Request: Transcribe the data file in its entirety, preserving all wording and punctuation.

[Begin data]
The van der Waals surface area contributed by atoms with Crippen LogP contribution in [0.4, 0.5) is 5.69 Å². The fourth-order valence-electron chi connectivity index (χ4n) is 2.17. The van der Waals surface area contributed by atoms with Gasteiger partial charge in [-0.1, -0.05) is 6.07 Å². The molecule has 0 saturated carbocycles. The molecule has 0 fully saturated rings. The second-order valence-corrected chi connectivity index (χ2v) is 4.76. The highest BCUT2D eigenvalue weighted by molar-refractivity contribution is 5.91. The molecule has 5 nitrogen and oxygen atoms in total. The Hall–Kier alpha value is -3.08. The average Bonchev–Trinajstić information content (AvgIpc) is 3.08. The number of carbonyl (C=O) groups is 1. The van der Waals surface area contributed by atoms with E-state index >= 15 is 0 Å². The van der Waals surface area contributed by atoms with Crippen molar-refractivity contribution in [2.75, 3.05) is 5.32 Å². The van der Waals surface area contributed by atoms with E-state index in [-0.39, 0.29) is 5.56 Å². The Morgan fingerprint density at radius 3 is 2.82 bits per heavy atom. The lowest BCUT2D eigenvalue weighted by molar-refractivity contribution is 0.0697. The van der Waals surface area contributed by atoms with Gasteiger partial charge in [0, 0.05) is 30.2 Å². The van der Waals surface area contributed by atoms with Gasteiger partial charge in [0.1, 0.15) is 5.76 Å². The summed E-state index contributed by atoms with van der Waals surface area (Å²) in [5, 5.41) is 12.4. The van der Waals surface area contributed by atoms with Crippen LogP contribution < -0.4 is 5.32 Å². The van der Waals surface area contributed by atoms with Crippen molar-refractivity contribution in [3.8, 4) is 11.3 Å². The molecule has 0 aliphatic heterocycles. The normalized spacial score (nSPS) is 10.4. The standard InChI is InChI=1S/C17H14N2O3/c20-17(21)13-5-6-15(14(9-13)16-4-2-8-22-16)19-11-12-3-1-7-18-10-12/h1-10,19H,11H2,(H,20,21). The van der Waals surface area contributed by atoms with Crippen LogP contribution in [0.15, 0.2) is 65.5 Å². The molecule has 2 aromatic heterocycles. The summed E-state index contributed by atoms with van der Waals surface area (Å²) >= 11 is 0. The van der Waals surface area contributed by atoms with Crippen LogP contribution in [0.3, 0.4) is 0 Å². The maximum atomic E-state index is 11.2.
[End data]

The van der Waals surface area contributed by atoms with Crippen LogP contribution in [0.4, 0.5) is 5.69 Å². The fourth-order valence-electron chi connectivity index (χ4n) is 2.17. The van der Waals surface area contributed by atoms with Gasteiger partial charge in [-0.1, -0.05) is 6.07 Å². The molecule has 0 saturated carbocycles. The molecule has 0 fully saturated rings. The second-order valence-corrected chi connectivity index (χ2v) is 4.76. The highest BCUT2D eigenvalue weighted by molar-refractivity contribution is 5.91. The molecule has 5 nitrogen and oxygen atoms in total. The Hall–Kier alpha value is -3.08. The average Bonchev–Trinajstić information content (AvgIpc) is 3.08. The number of carbonyl (C=O) groups is 1. The van der Waals surface area contributed by atoms with E-state index >= 15 is 0 Å². The van der Waals surface area contributed by atoms with Crippen molar-refractivity contribution in [2.75, 3.05) is 5.32 Å². The van der Waals surface area contributed by atoms with E-state index in [-0.39, 0.29) is 5.56 Å². The Morgan fingerprint density at radius 3 is 2.82 bits per heavy atom. The lowest BCUT2D eigenvalue weighted by molar-refractivity contribution is 0.0697. The van der Waals surface area contributed by atoms with Gasteiger partial charge in [0, 0.05) is 30.2 Å². The van der Waals surface area contributed by atoms with Gasteiger partial charge in [0.1, 0.15) is 5.76 Å². The summed E-state index contributed by atoms with van der Waals surface area (Å²) in [5, 5.41) is 12.4. The van der Waals surface area contributed by atoms with Crippen LogP contribution < -0.4 is 5.32 Å². The van der Waals surface area contributed by atoms with Crippen molar-refractivity contribution in [3.8, 4) is 11.3 Å². The molecule has 0 aliphatic heterocycles. The normalized spacial score (nSPS) is 10.4. The standard InChI is InChI=1S/C17H14N2O3/c20-17(21)13-5-6-15(14(9-13)16-4-2-8-22-16)19-11-12-3-1-7-18-10-12/h1-10,19H,11H2,(H,20,21). The van der Waals surface area contributed by atoms with Crippen LogP contribution in [0.15, 0.2) is 65.5 Å². The molecule has 2 aromatic heterocycles. The summed E-state index contributed by atoms with van der Waals surface area (Å²) >= 11 is 0. The van der Waals surface area contributed by atoms with Crippen LogP contribution in [0.3, 0.4) is 0 Å². The maximum atomic E-state index is 11.2.